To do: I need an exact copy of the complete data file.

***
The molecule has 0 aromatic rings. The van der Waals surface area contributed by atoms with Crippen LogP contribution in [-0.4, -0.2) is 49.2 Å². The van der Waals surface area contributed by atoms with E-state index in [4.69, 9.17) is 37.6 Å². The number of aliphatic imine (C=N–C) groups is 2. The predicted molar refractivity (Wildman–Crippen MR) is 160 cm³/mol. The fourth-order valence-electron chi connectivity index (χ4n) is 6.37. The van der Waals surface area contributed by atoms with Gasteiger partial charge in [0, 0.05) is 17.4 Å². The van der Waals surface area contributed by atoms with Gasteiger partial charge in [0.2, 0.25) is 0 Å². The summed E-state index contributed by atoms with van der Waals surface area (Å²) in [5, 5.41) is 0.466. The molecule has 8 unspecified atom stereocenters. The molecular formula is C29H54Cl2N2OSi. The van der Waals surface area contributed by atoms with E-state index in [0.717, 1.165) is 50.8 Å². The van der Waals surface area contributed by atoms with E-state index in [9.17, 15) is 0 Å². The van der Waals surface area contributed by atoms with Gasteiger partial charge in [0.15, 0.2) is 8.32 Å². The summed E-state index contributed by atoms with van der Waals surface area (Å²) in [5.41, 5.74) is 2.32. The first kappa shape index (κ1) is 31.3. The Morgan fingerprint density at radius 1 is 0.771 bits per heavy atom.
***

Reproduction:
The molecule has 0 aromatic rings. The van der Waals surface area contributed by atoms with Crippen LogP contribution in [-0.4, -0.2) is 49.2 Å². The van der Waals surface area contributed by atoms with E-state index in [4.69, 9.17) is 37.6 Å². The number of aliphatic imine (C=N–C) groups is 2. The predicted molar refractivity (Wildman–Crippen MR) is 160 cm³/mol. The fourth-order valence-electron chi connectivity index (χ4n) is 6.37. The van der Waals surface area contributed by atoms with Gasteiger partial charge in [0, 0.05) is 17.4 Å². The van der Waals surface area contributed by atoms with Gasteiger partial charge in [0.2, 0.25) is 0 Å². The summed E-state index contributed by atoms with van der Waals surface area (Å²) in [5, 5.41) is 0.466. The molecule has 8 unspecified atom stereocenters. The molecular formula is C29H54Cl2N2OSi. The van der Waals surface area contributed by atoms with E-state index in [0.717, 1.165) is 50.8 Å². The van der Waals surface area contributed by atoms with E-state index in [9.17, 15) is 0 Å². The van der Waals surface area contributed by atoms with Gasteiger partial charge in [0.15, 0.2) is 8.32 Å². The summed E-state index contributed by atoms with van der Waals surface area (Å²) in [5.41, 5.74) is 2.32. The first kappa shape index (κ1) is 31.3. The Morgan fingerprint density at radius 1 is 0.771 bits per heavy atom.